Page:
Corrected entry: In the scenes where all three astronauts are wearing their space suits, they all have a red collar on the helmet and red markings on suits. The LEM pilot (in this case Fred Haise) would have blue markings and a blue collar so that Houston (and others) could distinguish between the Commander and the LEM pilot when they were on the moon.
Corrected entry: When Deke tells Lovell that Mattingly will have to be removed from the flight, he says that if Lovell is unwilling to go with Swigert, the entire crew will be bumped to a later mission. Even if this really had been Lovell's decision to make (which it almost certainly wasn't in real life), there is no way that all three astronauts could have been bumped to a later mission. Even if the entire backup crew could have been brought up to speed in a week, they could not have flown Apollo 13, given that Charlie Duke (Fred Haise's backup as LEM pilot) had the measles.
Corrected entry: When the astronauts and their families gather around the television to watch the Apollo 11 moon landing, Neil Armstrong is shown on the TV set coming down the ladder normally, top to bottom of the screen. In the actual historical event, the network's TV feed was upside down, with Armstrong appearing to ascend from bottom to top. The surface of the moon appeared at the top of the screen. Moments later, the network corrected the feed.
Corrected entry: In the television interview, when the expert is describing the tolerance requirements for re-entry angle, he asks the reader to imagine that the earth is a basketball and the moon is a softball, and that the two balls are 14 feet apart, which is about 16.8 times the diameter of a basketball. The distance from the earth to the moon is about 30.14 times the diameter of the earth. This means that the 14 feet should really have been about 25 feet. Finally, the expert says that the re-entry angle has to be accurate to within 2.5 degrees, which he says is like aiming for a target the thickness of a sheet of paper. 2.5 degrees at 30 feet is actually about 13.14 inches thick (even at 14 feet, 2.5 degrees is about 7.34 inches).qwer5r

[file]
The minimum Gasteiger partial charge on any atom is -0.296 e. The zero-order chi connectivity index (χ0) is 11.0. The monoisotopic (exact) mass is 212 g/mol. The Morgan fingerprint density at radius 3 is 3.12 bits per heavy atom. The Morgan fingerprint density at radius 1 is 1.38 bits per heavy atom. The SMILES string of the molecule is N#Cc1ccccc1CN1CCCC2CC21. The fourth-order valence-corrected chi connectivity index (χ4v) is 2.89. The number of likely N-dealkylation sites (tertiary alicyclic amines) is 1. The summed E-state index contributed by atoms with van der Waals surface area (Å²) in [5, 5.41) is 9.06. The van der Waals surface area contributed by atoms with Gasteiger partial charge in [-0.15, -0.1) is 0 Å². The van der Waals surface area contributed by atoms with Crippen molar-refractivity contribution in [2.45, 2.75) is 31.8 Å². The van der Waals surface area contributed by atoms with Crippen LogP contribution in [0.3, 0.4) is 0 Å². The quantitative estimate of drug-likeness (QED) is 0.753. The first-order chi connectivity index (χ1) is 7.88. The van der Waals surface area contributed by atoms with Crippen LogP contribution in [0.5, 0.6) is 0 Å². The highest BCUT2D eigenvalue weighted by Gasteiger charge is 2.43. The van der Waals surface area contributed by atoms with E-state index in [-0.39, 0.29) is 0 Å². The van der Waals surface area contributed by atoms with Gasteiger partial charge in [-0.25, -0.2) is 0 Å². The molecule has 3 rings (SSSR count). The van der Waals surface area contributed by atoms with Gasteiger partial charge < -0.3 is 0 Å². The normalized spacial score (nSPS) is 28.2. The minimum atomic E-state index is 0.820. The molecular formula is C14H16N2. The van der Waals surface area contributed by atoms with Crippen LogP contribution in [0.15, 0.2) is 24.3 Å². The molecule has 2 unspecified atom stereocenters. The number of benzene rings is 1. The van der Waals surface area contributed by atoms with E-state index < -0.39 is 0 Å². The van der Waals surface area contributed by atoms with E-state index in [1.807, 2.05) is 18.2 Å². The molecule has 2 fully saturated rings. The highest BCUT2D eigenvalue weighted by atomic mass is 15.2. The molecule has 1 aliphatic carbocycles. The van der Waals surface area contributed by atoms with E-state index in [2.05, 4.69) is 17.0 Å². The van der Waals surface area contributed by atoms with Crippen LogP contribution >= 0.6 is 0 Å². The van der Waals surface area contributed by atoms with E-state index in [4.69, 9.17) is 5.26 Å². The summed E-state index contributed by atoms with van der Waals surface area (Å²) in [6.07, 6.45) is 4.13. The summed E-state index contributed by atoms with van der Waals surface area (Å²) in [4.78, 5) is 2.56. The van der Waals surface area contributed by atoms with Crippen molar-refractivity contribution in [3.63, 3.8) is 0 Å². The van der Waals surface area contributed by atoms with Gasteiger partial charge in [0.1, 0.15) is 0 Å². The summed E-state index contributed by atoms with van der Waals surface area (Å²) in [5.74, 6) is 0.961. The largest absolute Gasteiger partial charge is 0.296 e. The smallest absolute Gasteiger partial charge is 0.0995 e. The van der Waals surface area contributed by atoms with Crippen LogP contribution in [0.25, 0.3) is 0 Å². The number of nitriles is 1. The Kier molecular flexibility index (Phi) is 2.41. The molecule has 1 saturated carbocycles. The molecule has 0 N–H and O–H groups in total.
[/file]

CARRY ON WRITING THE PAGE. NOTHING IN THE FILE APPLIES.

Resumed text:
Corrected entry: When Ken Mattingly is watching the launch from a field, he is seen next to a gold and black corvette. The gold and black corvette was a paint scheme chosen for the astrovette which was leased to the Apollo 12 mission crew for a dollar for a year. There were three of these cars, leased to astronauts Pete Conrad, Richard F. Gordon, Jr., and Alan Bean, not Ken Mattingly.
Corrected entry: When Jim comes home to inform his family that he is going to the moon, his teenage daughter comes out of her room to ask is she can wear her particular Halloween costume. Jim eventually says no, and she retreats into her room and the door slams shut. Jim walks to the door and the camera angle changes and you can see that the door is still open.
Corrected entry: Near the end, from one window of the spacecraft you can see a full moon. From the other window, there is a "full Earth." If you're between the moon and the Earth, one or the other would not be full. The sun does not go between the moon and the Earth. (If it did, we would not exist.).
Factual error: When Lovell's daughter is complaining that the Beatles have broken up, she slams the album Let It Be into her rack. The scene takes place on the day of the initial explosion aboard Apollo 13, April 13 1970 - immediately prior to the Lovell family attending the screening of a television broadcast from the spacecraft. Let It Be was not released as an album until May 9th, 1970.
Gene Kranz: I don't care about what anything was *designed* to do. I care about what it *can* do.